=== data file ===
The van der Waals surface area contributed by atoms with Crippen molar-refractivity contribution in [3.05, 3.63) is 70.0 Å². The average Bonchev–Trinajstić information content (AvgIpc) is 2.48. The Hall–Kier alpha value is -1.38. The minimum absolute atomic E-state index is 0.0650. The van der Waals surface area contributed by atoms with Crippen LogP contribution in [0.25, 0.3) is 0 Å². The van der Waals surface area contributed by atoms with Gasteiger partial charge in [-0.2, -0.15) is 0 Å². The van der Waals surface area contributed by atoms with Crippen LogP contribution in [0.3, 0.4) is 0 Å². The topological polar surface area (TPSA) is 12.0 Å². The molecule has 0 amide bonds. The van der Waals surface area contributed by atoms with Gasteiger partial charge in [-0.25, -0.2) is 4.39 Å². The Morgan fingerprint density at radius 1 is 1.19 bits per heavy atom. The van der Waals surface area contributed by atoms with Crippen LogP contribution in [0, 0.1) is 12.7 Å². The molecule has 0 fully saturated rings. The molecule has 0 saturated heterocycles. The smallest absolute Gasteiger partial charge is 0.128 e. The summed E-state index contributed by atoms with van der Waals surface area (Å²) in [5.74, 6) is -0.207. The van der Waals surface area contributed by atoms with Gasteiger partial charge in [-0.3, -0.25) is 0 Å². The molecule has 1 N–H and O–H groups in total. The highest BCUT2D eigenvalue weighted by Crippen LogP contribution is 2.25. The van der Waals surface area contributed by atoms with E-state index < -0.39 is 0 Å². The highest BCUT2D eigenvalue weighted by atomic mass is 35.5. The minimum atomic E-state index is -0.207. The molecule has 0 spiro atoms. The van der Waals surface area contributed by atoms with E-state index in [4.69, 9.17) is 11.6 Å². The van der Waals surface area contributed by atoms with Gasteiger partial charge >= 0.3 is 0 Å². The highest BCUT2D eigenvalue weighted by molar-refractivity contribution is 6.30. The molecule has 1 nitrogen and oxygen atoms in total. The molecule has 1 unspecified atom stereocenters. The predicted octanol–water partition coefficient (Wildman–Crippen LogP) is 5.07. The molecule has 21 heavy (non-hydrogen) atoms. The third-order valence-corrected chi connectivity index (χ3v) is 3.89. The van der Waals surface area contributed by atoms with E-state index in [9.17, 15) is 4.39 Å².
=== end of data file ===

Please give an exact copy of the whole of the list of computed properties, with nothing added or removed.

The van der Waals surface area contributed by atoms with Crippen molar-refractivity contribution in [3.05, 3.63) is 70.0 Å². The average Bonchev–Trinajstić information content (AvgIpc) is 2.48. The Hall–Kier alpha value is -1.38. The minimum absolute atomic E-state index is 0.0650. The van der Waals surface area contributed by atoms with Crippen LogP contribution in [0.25, 0.3) is 0 Å². The van der Waals surface area contributed by atoms with Gasteiger partial charge in [-0.2, -0.15) is 0 Å². The van der Waals surface area contributed by atoms with Crippen LogP contribution in [0.3, 0.4) is 0 Å². The topological polar surface area (TPSA) is 12.0 Å². The molecule has 0 amide bonds. The van der Waals surface area contributed by atoms with Gasteiger partial charge in [-0.25, -0.2) is 4.39 Å². The Morgan fingerprint density at radius 1 is 1.19 bits per heavy atom. The van der Waals surface area contributed by atoms with Crippen LogP contribution in [0, 0.1) is 12.7 Å². The molecule has 0 fully saturated rings. The molecule has 0 saturated heterocycles. The smallest absolute Gasteiger partial charge is 0.128 e. The summed E-state index contributed by atoms with van der Waals surface area (Å²) in [5.74, 6) is -0.207. The van der Waals surface area contributed by atoms with Gasteiger partial charge in [-0.3, -0.25) is 0 Å². The molecule has 1 N–H and O–H groups in total. The highest BCUT2D eigenvalue weighted by Crippen LogP contribution is 2.25. The van der Waals surface area contributed by atoms with E-state index < -0.39 is 0 Å². The highest BCUT2D eigenvalue weighted by atomic mass is 35.5. The minimum atomic E-state index is -0.207. The molecule has 0 spiro atoms. The van der Waals surface area contributed by atoms with E-state index in [4.69, 9.17) is 11.6 Å². The van der Waals surface area contributed by atoms with Gasteiger partial charge >= 0.3 is 0 Å². The highest BCUT2D eigenvalue weighted by molar-refractivity contribution is 6.30. The molecule has 1 nitrogen and oxygen atoms in total. The molecule has 1 unspecified atom stereocenters. The predicted octanol–water partition coefficient (Wildman–Crippen LogP) is 5.07. The molecule has 21 heavy (non-hydrogen) atoms. The third-order valence-corrected chi connectivity index (χ3v) is 3.89. The van der Waals surface area contributed by atoms with E-state index in [9.17, 15) is 4.39 Å².